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Yippee! More Bank Runs in Our Future


Robert Lenzner of Forbes advises that you and I will be blindsided by the next financial crisis. Lenzner bases his reasoning on Yale economist Gary Gorton’s recent book Misunderstanding Financial Crises, Why We Don’t See Them Coming . According to Gorton the old-fashioned bank run is back, only in a different form. The recent financial crisis was different from earlier ones in that it was not initiated by bank depositors scrambling to withdraw their funds. Rather it was precipitated by a “run” among short-term lenders who had purchased banks’ commercial paper or lent money to banks through “repos” (repurchase agreements). When these lenders suddenly tried to liquidate these assets by selling them or not renewing the loans, their actions deprived banks of the short-term funds that the banks had been using to finance their long-term lending and investments.

As Lenzner describes the evolution of the crisis:

What transpired in 2007-08 “resembled the bank runs of the pre-Federal Reserve era. These were primitive expressions of panic by people trying desperately to sell assets, driving the price of those assets down, and causing other people to panic as well and try to get out at the same time. The panic spread from short-term instruments like repos and commercial paper to bonds and stocks and commodities and real estate. The wave of fear sweeps from short-term investments to longer term obligations. [There is an open quotation mark in this passage before "resembling" but no closed quotation mark to indicate where the quotation from Gorton ends.]

Lenzner goes on to warn:

The playbook in the next crisis will be the same as it was in past crises from 2008 to 1987, 1929, 1907, 1893, 1857 and so on. The run on the banks becomes systemic as no one institution is spared. Credit markets freeze, the economy goes south, millions lose their jobs, and other millions have their savings decimated. It happened time and time again in the 19th century before there was a central bank, and panics didn’t stop after the Fed appeared in 1913. . . .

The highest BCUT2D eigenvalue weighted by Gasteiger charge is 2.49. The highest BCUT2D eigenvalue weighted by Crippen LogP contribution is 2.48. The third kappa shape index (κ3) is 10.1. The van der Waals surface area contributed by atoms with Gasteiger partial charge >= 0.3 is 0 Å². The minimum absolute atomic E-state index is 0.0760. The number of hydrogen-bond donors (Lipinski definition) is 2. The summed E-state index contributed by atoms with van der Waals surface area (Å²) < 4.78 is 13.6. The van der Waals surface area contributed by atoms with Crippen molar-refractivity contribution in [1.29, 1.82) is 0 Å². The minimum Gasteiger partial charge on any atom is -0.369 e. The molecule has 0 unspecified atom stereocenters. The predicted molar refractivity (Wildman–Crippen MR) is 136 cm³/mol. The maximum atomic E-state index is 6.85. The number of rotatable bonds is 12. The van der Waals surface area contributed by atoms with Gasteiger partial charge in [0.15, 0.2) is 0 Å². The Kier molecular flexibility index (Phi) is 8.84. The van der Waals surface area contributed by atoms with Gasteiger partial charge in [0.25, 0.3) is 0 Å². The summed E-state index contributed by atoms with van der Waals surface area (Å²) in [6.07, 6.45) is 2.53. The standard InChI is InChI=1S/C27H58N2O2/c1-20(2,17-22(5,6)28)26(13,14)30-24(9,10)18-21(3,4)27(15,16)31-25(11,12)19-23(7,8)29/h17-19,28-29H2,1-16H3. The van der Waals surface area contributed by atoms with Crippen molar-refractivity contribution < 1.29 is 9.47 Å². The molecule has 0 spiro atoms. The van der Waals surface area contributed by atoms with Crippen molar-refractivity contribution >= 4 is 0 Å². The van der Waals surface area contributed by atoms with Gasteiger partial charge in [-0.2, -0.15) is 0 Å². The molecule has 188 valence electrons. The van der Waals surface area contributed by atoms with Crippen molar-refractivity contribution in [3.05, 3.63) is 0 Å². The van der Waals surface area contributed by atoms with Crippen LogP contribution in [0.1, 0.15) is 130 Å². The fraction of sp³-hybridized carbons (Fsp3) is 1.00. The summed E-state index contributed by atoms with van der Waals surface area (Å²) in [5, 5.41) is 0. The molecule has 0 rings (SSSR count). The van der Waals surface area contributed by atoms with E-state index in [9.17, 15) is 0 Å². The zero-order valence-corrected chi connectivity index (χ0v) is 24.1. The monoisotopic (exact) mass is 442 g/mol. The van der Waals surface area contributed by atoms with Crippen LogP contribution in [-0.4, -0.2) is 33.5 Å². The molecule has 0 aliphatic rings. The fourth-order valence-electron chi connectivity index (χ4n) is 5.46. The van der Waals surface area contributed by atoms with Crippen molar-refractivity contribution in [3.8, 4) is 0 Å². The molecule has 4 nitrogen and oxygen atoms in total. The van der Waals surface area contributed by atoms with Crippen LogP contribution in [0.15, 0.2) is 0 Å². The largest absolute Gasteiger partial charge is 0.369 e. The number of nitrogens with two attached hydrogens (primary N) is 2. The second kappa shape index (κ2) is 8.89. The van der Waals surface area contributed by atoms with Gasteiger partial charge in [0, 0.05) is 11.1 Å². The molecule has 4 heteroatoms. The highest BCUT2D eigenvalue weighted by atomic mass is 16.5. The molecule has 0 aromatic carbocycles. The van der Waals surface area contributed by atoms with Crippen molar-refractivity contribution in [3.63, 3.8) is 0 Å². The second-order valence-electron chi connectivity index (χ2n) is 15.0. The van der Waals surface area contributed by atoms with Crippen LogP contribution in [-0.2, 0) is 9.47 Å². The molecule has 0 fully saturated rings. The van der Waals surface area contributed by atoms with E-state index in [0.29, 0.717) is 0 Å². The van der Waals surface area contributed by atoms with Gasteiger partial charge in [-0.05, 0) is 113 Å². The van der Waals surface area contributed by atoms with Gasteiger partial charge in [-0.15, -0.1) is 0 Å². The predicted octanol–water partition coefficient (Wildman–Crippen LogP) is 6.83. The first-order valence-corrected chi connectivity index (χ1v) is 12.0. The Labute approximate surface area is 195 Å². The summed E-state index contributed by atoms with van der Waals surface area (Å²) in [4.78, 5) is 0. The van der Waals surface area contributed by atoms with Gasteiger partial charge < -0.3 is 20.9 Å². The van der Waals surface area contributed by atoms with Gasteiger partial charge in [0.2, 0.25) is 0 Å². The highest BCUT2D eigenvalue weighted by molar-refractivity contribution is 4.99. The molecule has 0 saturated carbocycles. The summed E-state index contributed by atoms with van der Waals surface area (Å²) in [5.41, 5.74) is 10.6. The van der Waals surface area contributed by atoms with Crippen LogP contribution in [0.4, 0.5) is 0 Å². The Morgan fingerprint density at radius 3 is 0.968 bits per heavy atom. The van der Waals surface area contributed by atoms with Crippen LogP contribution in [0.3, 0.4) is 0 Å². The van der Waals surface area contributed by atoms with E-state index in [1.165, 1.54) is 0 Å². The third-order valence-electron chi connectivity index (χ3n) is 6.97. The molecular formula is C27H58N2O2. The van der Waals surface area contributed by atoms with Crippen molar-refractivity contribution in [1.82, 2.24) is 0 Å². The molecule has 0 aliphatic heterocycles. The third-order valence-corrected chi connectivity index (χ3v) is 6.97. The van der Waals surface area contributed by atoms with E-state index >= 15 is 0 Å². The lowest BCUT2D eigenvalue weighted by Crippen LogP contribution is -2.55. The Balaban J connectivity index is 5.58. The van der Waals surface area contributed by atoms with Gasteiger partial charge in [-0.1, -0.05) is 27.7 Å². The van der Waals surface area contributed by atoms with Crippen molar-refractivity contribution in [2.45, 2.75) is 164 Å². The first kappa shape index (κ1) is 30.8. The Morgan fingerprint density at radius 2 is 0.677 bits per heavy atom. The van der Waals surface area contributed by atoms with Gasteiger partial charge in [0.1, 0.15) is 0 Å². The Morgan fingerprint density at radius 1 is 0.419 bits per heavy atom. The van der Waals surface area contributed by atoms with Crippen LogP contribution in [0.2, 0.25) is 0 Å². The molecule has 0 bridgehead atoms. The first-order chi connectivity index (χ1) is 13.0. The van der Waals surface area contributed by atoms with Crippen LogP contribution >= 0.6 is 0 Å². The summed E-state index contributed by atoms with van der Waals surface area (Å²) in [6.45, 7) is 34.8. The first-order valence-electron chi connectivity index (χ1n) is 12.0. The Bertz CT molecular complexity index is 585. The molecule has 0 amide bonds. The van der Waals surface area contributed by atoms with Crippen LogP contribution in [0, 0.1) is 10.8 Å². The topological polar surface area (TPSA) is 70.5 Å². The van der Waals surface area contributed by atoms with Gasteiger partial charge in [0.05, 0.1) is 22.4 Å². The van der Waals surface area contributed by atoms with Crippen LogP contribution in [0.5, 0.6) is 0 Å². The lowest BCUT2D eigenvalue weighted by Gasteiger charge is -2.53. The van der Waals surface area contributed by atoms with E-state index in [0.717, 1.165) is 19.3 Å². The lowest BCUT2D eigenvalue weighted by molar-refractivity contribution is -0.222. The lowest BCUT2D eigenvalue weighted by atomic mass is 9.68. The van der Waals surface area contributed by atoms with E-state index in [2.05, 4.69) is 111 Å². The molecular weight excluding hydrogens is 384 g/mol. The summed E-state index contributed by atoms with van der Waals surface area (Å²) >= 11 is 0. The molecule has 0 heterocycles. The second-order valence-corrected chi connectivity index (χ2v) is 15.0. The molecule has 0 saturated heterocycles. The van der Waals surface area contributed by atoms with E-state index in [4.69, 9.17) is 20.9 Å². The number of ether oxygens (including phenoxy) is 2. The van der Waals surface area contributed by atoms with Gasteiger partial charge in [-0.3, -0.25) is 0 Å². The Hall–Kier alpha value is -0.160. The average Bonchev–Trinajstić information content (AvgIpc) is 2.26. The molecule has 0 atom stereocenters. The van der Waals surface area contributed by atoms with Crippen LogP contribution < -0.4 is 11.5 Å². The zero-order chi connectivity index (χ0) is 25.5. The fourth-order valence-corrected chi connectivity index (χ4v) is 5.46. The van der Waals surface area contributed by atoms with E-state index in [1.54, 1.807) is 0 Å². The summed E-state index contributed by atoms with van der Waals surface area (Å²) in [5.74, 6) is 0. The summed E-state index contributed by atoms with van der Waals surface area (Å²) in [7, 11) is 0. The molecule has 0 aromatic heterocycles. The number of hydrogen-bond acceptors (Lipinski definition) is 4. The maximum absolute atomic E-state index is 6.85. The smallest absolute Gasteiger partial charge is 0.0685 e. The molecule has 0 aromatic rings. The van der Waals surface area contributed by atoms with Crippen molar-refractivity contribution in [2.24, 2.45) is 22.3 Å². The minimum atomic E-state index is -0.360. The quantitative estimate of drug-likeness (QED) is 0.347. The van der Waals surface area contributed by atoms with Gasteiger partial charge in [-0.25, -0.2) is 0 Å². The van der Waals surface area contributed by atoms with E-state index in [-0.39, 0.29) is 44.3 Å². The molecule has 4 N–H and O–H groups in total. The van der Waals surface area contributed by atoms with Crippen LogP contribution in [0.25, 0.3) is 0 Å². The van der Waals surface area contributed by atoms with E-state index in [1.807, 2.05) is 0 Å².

Expect it to happen again. Gorton warns clearly that “there is no mechanism for determining when there actually is a crisis.” In fact, there was no panic by depositors in Citibank, BankAmerica, Wells Fargo that would have alerted the nation. It required the Fed to realize how over-leveraged, under-capitalized and insolvent major banks had become before it acted to rescue them with huge monetary bailouts.

So, in other words, federal deposit insurance no longer works to discourage or mitigate bank runs, because it does not cover short-term lenders. It will take massive money creation and bailouts by the Fed to defend against and cope with future bank runs by skittish investors.

All this is a great source of worry to Lenzner who pessimistically concludes:

We cannot afford for the market to lose confidence and for lenders (not depositors) to pull all their funds from one or more banks. Without the steady substantial continuation of short term funds the major banks cannot meet their longer term liabilities, and you could very well have another crisis begin. The unavoidable conclusion is that we have to focus on the continued stability of funding for the banks as much as strengthening their capital resources.

This is welcome news, indeed, to those advocates of free banking like myself who see the ever-present threat of bank runs as the one and only effective means of discouraging fractional-reserve banks from issuing un-backed deposits, or “fiduciary media,” and systematically mismatching the maturity profiles of their liabilities and assets (“borrowing short and lending long”). It is the creation and lending of fiduciary media that falsifies the interest rate and thereby causes the recurrence of booms and busts. If the Fed and the financial elites are unable to figure out a way of ensuring “stability of funding for the banks,” the scam will be up and the turbulent and destructive era of fractional-reserve banking will come to a rapid and well-deserved close.

Joseph Salerno is academic vice president of the Mises Institute, professor emeritus of economics at Pace University, and editor of the Quarterly Journal of Austrian Economics.

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